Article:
Militant dandelion

I’m standing at the top of Bishop’s Peak, eating a mango like an apple. My backpack is painted in dust with a suggestion pasted to it suggesting correctly that (for me) ‘death can wait’. I am crusted in dirt and a sunscreen resemblent of a thick, white paste not unlike like Elmer’s Glue. I’m basically in my underwear, drinking a tepid combination of water and sugar free monster from a canteen covered with stickers bearing slogans about feminist topics and one or two from the Airfield Supply Company, Twitter, and various breweries. I look like freckled, happy Delores Park Trash. The beautiful blonde Cal Poly kids that started the same time as me, just reached the summit and look like death, with their collapsed and sunburned little shoulders.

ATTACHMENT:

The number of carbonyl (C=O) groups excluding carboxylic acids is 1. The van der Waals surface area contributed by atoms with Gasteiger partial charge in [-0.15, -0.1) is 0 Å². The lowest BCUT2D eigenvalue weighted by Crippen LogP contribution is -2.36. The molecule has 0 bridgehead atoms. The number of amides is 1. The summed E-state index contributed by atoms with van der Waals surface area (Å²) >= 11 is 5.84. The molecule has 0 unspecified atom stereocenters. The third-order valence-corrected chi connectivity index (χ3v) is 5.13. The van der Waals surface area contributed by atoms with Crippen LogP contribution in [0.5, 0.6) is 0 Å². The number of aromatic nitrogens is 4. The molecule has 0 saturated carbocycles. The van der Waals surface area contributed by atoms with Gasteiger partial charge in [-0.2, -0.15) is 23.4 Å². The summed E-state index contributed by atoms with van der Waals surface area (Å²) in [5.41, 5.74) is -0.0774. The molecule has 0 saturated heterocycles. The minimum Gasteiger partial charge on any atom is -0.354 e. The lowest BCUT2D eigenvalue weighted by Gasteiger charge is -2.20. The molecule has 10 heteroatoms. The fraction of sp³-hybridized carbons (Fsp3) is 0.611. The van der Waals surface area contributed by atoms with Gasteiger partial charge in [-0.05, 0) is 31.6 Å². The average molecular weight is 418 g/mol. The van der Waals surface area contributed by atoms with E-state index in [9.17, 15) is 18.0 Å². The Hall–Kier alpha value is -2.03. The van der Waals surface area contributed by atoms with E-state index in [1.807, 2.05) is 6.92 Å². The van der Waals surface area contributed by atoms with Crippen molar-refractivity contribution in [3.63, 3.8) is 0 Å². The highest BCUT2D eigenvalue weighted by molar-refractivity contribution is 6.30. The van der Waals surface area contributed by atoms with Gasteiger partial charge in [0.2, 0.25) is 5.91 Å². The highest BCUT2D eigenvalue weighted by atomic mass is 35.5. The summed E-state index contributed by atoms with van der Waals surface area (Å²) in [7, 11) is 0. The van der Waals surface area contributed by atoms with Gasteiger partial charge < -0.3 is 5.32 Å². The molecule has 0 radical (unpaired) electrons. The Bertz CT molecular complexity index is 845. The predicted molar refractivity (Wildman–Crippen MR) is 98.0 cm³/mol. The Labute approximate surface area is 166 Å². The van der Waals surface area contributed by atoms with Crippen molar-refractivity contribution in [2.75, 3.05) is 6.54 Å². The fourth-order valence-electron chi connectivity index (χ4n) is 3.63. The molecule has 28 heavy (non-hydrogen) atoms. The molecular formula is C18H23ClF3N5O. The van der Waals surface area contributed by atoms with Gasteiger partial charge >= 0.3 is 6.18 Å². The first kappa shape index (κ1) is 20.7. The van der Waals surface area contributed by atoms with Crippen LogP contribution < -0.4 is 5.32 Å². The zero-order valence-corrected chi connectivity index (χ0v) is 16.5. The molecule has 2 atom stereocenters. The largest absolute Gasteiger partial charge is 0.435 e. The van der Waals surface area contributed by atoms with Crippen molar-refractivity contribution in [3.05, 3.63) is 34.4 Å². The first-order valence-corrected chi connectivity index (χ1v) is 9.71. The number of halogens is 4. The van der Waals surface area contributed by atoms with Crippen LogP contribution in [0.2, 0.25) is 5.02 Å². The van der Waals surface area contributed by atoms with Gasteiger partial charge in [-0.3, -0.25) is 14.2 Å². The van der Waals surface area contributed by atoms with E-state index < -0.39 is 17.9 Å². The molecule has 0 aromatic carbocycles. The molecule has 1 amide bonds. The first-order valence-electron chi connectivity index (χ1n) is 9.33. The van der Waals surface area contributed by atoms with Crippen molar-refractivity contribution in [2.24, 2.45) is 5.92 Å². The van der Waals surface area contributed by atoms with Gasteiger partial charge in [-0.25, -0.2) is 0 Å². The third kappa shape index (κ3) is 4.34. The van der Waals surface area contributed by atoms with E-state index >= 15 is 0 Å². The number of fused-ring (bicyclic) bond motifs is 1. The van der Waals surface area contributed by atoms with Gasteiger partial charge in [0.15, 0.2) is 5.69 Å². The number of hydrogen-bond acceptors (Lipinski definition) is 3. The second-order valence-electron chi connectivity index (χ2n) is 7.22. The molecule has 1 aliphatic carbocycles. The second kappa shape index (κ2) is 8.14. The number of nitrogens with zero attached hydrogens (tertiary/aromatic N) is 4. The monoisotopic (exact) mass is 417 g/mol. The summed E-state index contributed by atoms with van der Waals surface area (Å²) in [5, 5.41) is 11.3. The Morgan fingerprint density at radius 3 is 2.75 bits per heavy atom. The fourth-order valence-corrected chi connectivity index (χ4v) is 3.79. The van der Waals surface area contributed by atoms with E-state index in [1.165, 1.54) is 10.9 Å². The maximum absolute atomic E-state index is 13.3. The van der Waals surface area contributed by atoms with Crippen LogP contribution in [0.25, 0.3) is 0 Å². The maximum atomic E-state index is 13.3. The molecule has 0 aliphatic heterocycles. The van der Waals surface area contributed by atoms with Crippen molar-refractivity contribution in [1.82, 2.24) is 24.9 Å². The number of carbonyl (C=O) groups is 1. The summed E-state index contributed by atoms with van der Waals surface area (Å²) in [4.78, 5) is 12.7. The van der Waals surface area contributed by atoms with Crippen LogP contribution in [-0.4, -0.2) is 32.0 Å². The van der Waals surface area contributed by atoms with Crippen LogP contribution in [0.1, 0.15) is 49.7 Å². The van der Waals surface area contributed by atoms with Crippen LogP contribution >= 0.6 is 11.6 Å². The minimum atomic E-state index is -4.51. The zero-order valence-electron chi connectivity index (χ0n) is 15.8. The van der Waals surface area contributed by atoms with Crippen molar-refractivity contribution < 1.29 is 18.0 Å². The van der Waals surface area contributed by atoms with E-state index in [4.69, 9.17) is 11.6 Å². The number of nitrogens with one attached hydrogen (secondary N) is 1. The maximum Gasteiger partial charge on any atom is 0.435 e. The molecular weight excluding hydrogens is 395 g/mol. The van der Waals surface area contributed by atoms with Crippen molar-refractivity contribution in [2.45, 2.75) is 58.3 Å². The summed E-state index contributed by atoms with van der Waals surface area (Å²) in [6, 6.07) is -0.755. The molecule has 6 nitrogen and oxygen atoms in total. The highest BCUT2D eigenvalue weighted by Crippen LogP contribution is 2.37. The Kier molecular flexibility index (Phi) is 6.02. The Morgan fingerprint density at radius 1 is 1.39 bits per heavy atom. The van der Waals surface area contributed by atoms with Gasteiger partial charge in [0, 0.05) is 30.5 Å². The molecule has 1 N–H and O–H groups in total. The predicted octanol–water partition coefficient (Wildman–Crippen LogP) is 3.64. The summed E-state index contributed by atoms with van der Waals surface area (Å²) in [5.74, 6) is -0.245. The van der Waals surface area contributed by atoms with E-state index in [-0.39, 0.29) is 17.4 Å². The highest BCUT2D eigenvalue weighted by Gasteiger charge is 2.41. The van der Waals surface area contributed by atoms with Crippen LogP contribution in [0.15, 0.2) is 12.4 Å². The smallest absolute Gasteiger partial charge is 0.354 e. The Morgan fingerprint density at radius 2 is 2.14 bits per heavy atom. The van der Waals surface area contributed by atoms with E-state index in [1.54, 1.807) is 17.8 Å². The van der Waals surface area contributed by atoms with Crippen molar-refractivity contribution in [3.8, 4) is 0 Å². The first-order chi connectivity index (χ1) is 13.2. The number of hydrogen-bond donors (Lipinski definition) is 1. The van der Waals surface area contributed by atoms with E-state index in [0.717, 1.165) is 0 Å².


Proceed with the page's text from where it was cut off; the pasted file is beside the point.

I feel great. I could keep going, like a small, disheveled mountain sprite .

~~~~~~~Later

I made it down.

On the descent, the rocks were too hot to touch and the dirt radiated heat back up at me, like an asshole. An asshole complicit with the sun.

I need food.

Bishop’s Peak, you’re a beautiful thing.

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Somewhere over Greenland.

The soul of humanity lies in quiet shadows of sadness in old mens eyes, so easily brighted by acknowledging what hides behind them. There’s softer thoughts than you’d expect, tucked away.

It lives in silent knowledge of other’s wounds.

It takes me by surprise on long flights, when everyone else sleeps and I stare at our shared moment, contained by a (possibly) decade-old metal tube somewhere over Greenland.

I’d like to think there is a great web of deities, all of different viewpoints preserving us, ever so slightly. My greatest fear is that we only have ourselves.

Humanity’s soul lives, planted in us all.

It thrives in kindness.

Please, let it thrive.